Most of my library is vintage sewing books that I keep because they're charming rather than informative. I mean to pick up a few good resources for tailoring and fitting but haven't yet. I rely on the internet a lot for techniques. The book I rely on most for technique is one put out by Burda called Nähen leicht gemacht (Sewing Made Easy). I find that it has a lot of information that other sewing books don't have for conveying important practical knowledge, like how to edit a pattern if you're one size on top and another size on the bottom. I don't know if there's an English version of it though. Sorry, German is my "first language" for sewing!
What kind of machine do you use?
I have a Husqvarna Platinum 770 that I got used off of eBay. It is my first "nice" machine, and I adore it!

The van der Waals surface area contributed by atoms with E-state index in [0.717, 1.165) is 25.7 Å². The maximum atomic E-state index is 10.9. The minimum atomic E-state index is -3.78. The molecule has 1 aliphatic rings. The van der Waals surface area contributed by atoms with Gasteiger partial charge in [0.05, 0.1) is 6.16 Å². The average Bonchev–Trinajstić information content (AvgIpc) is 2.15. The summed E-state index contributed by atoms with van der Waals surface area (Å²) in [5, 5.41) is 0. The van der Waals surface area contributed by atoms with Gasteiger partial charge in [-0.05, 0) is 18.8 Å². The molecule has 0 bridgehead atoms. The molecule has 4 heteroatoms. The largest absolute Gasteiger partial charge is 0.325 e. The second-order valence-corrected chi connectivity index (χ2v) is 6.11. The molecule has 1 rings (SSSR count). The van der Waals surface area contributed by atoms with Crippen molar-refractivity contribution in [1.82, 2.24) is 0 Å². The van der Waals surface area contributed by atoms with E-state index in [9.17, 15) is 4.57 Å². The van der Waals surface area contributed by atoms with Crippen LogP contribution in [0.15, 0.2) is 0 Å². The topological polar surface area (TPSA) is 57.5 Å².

I'm actually not a connoisseur when it comes to sewing machines, and it's the only machine I currently use. I love that the sewing action is quiet and smooth. The stitching is lovely and even, and the machine also has a great coverstitch that I use frequently. All of the feet for it are also really nicely designed and engineered, particularly the invisible zipper foot. It also has neat convenience features that feel lazy and luxurious — like bobbin winding from the needle and automatic threading.
Do you use a serger? If so, why do you like it?
I don't, but it's on my list! Someday. . . .
How long did it take you to develop your sewing space?
I think it's a bit of a stretch to say that I "developed" my sewing space. It just sort of crept into whatever nooks and crannies it could find in our little apartment over time, until it took over the whole place like kudzu! But I'll happily report back in a few months in our next home, where I hope to have something more inspiring to show you :)
Next week, Sunni, the Cupcake Goddess and Elle of It's a Sewing Life open their doors to us. So. Come along, dear readers. Do. They will not disappoint. And as an additional lure, next week, there's a giveaway. Is that exciting? I think so. I do.